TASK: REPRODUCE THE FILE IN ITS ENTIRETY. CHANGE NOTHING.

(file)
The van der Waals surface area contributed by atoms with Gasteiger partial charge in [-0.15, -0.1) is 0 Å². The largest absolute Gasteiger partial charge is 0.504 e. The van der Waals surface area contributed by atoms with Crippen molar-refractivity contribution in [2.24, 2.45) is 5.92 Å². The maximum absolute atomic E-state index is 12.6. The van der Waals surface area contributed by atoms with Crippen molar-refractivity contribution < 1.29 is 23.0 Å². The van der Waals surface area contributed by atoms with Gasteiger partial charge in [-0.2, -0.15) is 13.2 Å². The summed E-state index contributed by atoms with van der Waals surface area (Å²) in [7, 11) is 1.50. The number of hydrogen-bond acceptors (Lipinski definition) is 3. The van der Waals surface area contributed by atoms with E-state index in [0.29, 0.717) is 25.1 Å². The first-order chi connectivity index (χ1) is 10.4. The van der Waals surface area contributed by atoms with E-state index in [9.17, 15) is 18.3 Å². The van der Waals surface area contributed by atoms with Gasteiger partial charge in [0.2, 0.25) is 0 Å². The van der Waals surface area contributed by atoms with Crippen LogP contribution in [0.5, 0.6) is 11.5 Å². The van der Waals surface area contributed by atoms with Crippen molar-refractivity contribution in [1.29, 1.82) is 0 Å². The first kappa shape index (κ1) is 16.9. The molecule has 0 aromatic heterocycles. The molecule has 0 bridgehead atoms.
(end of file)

The van der Waals surface area contributed by atoms with Gasteiger partial charge in [-0.15, -0.1) is 0 Å². The largest absolute Gasteiger partial charge is 0.504 e. The van der Waals surface area contributed by atoms with Crippen molar-refractivity contribution in [2.24, 2.45) is 5.92 Å². The maximum absolute atomic E-state index is 12.6. The van der Waals surface area contributed by atoms with Crippen molar-refractivity contribution < 1.29 is 23.0 Å². The van der Waals surface area contributed by atoms with Gasteiger partial charge in [-0.2, -0.15) is 13.2 Å². The summed E-state index contributed by atoms with van der Waals surface area (Å²) in [7, 11) is 1.50. The number of hydrogen-bond acceptors (Lipinski definition) is 3. The van der Waals surface area contributed by atoms with E-state index in [0.29, 0.717) is 25.1 Å². The first-order chi connectivity index (χ1) is 10.4. The van der Waals surface area contributed by atoms with E-state index in [9.17, 15) is 18.3 Å². The van der Waals surface area contributed by atoms with Gasteiger partial charge in [0.2, 0.25) is 0 Å². The van der Waals surface area contributed by atoms with Crippen LogP contribution in [0.5, 0.6) is 11.5 Å². The van der Waals surface area contributed by atoms with Crippen molar-refractivity contribution in [1.29, 1.82) is 0 Å². The first kappa shape index (κ1) is 16.9. The molecule has 0 aromatic heterocycles. The molecule has 0 bridgehead atoms.